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Honeymooners' Airliner Antics Bring 2-Year Probation and $1,000 in Fines

October 09, 1987|JANE APPLEGATE | Times Staff Writer

LOS ANGELES — Two Huntington Beach newlyweds whose drunken antics forced an airline to make an unscheduled stop in Houston to eject them were sentenced Thursday to two years of probation and fined a total of $1,000.

Cindy and Mitchell Martina were married on the spur of the moment May 3, according to court records, and admitted that they had consumed a considerable amount of champagne at their wedding reception in Tampa, Fla.

After boarding a Continental Airlines flight for Los Angeles, they were verbally abusive, threatened a passenger with a fork and exchanged passionate kisses in plain view of a 9-year-old child. The kiss was vehemently denied by Cindy Martina.

48 Hours Spent Behind Bars

The flight crew eventually landed the plane in Houston and turned the Martinas over to federal agents, who took them and their best man to a local jail. The best man was released after six hours, but the Martinas spent the next 48 hours of their honeymoon behind bars.

Asst. U.S. Atty. Stephen Wolfe said the Martinas were prosecuted under a federal law that makes it a crime to interfere with the crew of an airliner.

After their sentencing by District Judge John Davies, the Martinas admitted they were intoxicated when they boarded the Continental flight. But Cindy Martina, 30, blames airline officials for letting them board the plane in their condition.

"Continental's first mistake was letting us on the plane," said the postal carrier. She said the trouble started because flight attendants refused to serve them more alcohol. "If they had just served us one beer, we probably would have passed out."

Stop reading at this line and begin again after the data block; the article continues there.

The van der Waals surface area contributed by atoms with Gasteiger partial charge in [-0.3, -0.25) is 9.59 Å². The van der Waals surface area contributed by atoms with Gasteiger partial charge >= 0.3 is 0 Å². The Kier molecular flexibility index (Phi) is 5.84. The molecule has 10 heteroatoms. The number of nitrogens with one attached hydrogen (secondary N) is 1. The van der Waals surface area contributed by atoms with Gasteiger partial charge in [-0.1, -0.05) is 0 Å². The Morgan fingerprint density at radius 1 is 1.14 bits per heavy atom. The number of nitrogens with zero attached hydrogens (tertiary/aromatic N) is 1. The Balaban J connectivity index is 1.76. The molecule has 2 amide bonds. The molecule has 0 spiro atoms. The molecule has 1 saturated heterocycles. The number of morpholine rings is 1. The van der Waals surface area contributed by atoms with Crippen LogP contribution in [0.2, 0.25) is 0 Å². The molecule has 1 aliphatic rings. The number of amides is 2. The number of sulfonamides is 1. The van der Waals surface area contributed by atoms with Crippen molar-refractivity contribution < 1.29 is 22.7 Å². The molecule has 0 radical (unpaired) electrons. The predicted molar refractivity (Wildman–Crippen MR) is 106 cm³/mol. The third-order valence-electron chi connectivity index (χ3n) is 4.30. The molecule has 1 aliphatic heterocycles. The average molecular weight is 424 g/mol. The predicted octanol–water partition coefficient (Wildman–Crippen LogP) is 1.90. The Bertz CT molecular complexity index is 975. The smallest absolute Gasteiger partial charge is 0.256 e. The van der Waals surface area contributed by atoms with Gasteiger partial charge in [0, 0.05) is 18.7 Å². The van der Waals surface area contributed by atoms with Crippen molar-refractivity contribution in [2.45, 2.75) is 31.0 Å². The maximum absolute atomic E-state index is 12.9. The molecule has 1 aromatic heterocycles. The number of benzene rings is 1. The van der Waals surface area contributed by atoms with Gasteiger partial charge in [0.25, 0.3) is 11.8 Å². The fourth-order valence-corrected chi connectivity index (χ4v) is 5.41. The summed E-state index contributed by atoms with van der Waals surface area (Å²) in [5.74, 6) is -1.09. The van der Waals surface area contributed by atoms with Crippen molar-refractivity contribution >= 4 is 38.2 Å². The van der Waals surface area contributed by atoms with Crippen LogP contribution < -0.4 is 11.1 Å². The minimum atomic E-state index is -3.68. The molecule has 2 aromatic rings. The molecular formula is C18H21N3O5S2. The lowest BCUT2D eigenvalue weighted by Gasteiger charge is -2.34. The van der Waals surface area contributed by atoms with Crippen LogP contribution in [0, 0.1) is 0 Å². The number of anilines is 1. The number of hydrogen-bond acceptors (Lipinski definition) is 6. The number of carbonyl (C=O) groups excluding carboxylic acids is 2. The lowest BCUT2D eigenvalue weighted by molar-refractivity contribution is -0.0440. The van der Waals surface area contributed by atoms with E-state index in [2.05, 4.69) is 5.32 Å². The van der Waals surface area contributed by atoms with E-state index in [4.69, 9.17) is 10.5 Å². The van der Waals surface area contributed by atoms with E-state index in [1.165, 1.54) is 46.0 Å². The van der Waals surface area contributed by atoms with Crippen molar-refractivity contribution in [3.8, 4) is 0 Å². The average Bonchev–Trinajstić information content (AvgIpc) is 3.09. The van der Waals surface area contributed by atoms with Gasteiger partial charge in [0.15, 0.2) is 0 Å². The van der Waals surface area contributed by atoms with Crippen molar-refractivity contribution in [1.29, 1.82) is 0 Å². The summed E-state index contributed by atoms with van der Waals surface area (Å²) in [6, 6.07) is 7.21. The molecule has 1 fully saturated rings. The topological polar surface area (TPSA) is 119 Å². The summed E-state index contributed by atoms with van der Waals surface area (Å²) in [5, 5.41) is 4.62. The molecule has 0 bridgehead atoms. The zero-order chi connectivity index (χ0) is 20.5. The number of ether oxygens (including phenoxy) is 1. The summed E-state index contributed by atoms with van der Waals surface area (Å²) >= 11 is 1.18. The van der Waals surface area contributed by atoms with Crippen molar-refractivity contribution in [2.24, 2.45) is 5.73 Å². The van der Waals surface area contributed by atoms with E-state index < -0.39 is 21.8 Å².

She vehemently denied the government's allegation that her husband kissed her naked bosom in view of a 9-year-old girl seated across the aisle. "It didn't happen," she said.

But, she admitted, "I was loud and obnoxious and obscene verbally."

Mitchell Martina, 23, supports his wife's version of the events.

Although Martina told the judge that he does not have a drinking problem, Davies ordered him to attend Alcoholics Anonymous meetings while he is on probation.

A Continental Airlines spokesman said the company is not seeking payment from the Martinas for the trouble they caused.

"We consider it a law enforcement matter," Rick Scott said.

People occasionally have to be removed from flights for being intoxicated, he said, but unscheduled landings are not too common.

"It is a rare occurrence, but it is not precedent-setting," Scott said. The Martinas still face possible civil penalties of $2,000 imposed by the Federal Aviation Administration, according to Raul Ayala, Cindy Martina's attorney. He said the FAA is still reviewing the case.

In addition to national publicity, Cindy Martina said, the incident has cost the couple about $1,200 in lost wages, telephone calls and chiropractic bills for treatment of back problems exacerbated by her stay in the Houston jail cell.

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